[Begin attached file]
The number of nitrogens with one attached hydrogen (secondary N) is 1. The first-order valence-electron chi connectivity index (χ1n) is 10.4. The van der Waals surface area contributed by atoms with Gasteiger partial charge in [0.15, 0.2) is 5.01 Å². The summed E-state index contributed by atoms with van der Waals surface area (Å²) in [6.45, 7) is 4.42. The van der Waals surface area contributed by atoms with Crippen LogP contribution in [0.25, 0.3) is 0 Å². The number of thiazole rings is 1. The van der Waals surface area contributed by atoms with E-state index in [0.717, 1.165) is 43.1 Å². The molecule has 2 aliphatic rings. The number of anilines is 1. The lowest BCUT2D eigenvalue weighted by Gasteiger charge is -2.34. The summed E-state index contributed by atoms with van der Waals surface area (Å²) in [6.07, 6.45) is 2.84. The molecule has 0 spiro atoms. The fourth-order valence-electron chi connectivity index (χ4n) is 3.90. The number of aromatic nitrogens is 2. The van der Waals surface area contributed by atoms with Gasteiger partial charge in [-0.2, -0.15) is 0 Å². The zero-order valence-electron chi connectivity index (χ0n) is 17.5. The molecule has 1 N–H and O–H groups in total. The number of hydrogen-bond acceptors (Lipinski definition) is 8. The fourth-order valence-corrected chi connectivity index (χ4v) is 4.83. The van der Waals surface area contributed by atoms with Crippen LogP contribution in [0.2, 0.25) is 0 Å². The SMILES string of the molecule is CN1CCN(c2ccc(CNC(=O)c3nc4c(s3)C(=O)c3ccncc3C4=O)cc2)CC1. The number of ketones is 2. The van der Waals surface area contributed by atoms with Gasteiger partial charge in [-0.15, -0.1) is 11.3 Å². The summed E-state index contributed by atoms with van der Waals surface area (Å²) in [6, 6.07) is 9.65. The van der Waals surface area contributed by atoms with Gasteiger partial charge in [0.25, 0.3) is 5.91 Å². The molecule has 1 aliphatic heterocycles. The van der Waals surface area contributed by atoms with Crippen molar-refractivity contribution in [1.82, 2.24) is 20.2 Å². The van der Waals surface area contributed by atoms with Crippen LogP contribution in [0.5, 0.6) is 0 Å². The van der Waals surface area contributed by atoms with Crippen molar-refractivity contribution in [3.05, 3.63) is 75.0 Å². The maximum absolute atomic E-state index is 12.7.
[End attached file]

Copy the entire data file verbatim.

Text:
The number of nitrogens with one attached hydrogen (secondary N) is 1. The first-order valence-electron chi connectivity index (χ1n) is 10.4. The van der Waals surface area contributed by atoms with Gasteiger partial charge in [0.15, 0.2) is 5.01 Å². The summed E-state index contributed by atoms with van der Waals surface area (Å²) in [6.45, 7) is 4.42. The van der Waals surface area contributed by atoms with Crippen LogP contribution in [0.25, 0.3) is 0 Å². The number of thiazole rings is 1. The van der Waals surface area contributed by atoms with E-state index in [0.717, 1.165) is 43.1 Å². The molecule has 2 aliphatic rings. The number of anilines is 1. The lowest BCUT2D eigenvalue weighted by Gasteiger charge is -2.34. The summed E-state index contributed by atoms with van der Waals surface area (Å²) in [6.07, 6.45) is 2.84. The molecule has 0 spiro atoms. The fourth-order valence-electron chi connectivity index (χ4n) is 3.90. The number of aromatic nitrogens is 2. The van der Waals surface area contributed by atoms with Gasteiger partial charge in [-0.2, -0.15) is 0 Å². The zero-order valence-electron chi connectivity index (χ0n) is 17.5. The molecule has 1 N–H and O–H groups in total. The number of hydrogen-bond acceptors (Lipinski definition) is 8. The fourth-order valence-corrected chi connectivity index (χ4v) is 4.83. The van der Waals surface area contributed by atoms with Crippen LogP contribution in [0.2, 0.25) is 0 Å². The SMILES string of the molecule is CN1CCN(c2ccc(CNC(=O)c3nc4c(s3)C(=O)c3ccncc3C4=O)cc2)CC1. The number of ketones is 2. The van der Waals surface area contributed by atoms with Gasteiger partial charge in [-0.15, -0.1) is 11.3 Å². The summed E-state index contributed by atoms with van der Waals surface area (Å²) in [6, 6.07) is 9.65. The van der Waals surface area contributed by atoms with Gasteiger partial charge in [0.25, 0.3) is 5.91 Å². The molecule has 1 aliphatic heterocycles. The van der Waals surface area contributed by atoms with Crippen molar-refractivity contribution in [1.82, 2.24) is 20.2 Å². The van der Waals surface area contributed by atoms with Crippen LogP contribution in [0.5, 0.6) is 0 Å². The van der Waals surface area contributed by atoms with Crippen molar-refractivity contribution in [3.05, 3.63) is 75.0 Å². The maximum absolute atomic E-state index is 12.7.